Here \(M\) is a large enough constant, e.g. \[M = \max_{i\le j} d_{i,j}\] The model can be easily linearized by formulating the distance constraint as \[ \Delta \le d_{i,j} + M (1- x_{i}) + M(1- x_{j}) \] This model quickly solves our 10 out of 50 problem. It gives as solution:

Maximization of minimum distance |

This model has as disadvantage that it does not care about points being closer to each other as long as they are further away than the minimum. For this example, visual inspection seems to indicate this model does good job.

#### Conclusion

The \(p\)-dispersion-sum problem is very difficult to solve to optimality, even for very small data sets. Extra cuts can enormously help the linearized version of the model. A main drawback is that the optimal solutions do not provide us with well-dispersed points (points can be very close).

The maximin model solves much easier, and it gives better dispersion: selected points are never close to each other.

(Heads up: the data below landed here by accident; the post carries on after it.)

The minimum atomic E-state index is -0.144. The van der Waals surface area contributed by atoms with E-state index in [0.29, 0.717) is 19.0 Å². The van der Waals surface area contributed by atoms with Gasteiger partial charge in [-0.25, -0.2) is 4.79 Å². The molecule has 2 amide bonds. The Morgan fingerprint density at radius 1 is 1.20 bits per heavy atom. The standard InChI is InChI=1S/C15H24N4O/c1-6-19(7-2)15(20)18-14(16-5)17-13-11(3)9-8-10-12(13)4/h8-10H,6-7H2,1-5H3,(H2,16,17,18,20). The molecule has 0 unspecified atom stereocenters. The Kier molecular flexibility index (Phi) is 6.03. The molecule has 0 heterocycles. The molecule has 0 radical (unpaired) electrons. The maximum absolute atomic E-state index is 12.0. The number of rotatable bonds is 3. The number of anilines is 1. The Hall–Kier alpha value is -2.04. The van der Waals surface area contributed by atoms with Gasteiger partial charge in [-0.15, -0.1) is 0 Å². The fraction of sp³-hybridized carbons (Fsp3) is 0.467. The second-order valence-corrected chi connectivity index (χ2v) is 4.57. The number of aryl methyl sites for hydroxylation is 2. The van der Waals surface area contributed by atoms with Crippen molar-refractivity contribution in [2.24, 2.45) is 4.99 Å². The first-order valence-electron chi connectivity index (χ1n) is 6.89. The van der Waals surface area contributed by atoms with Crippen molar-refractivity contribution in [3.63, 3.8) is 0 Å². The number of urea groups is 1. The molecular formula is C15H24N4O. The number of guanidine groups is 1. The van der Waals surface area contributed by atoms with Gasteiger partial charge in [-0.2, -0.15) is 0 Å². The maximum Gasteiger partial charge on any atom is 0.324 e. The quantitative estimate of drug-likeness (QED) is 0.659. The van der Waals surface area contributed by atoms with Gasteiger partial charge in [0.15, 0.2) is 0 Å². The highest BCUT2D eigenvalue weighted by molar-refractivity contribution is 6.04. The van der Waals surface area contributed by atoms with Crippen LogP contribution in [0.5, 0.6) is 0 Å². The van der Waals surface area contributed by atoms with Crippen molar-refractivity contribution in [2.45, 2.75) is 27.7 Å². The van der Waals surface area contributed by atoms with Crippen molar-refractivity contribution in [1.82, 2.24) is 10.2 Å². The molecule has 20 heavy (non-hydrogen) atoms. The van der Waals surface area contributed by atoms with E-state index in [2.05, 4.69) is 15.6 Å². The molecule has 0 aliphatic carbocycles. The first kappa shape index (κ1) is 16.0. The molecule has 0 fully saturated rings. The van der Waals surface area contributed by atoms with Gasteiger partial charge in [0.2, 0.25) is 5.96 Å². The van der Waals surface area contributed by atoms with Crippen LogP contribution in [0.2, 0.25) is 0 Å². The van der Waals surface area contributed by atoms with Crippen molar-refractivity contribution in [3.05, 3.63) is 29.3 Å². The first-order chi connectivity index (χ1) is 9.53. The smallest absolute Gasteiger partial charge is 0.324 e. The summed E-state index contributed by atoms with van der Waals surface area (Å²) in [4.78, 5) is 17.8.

#### References

- How to select n objects from a set of N objects, maximizing the sum of pairwise distances between them, https://stackoverflow.com/questions/56761115/how-to-select-n-objects-from-a-set-of-n-objects-maximizing-the-sum-of-pairwise
- Warren P. Adams and Hanif D. Sherali, A Tight Linearization and an Algorithm for Zero-One Quadratic Programming Problems, Management Science, Vol. 32, No. 10 (Oct., 1986), pp. 1274-1290
- Michael J. Kuby, Programming Models for Facility Dispersion: The p‐Dispersion and Maxisum Dispersion Problems, Geographical Analysis, vol. 19, pp.315-329, 1987.
- Ed Klotz, Performance Tuning for Cplex’s Spatial Branch-and-Bound Solver for Global Nonconvex (Mixed Integer) Quadratic Programs, http://orwe-conference.mines.edu/files/IOS2018SpatialPerfTuning.pdf
- Ed Klotz, Specialized Strategies for Products of Binary Variables

https://www.gurobi.com/wp-content/uploads/2021/03/Models-with-Products-of-Binary-Variables.pdf See also the webinar at: https://www.gurobi.com/resource/models-with-products-of-binary-variables/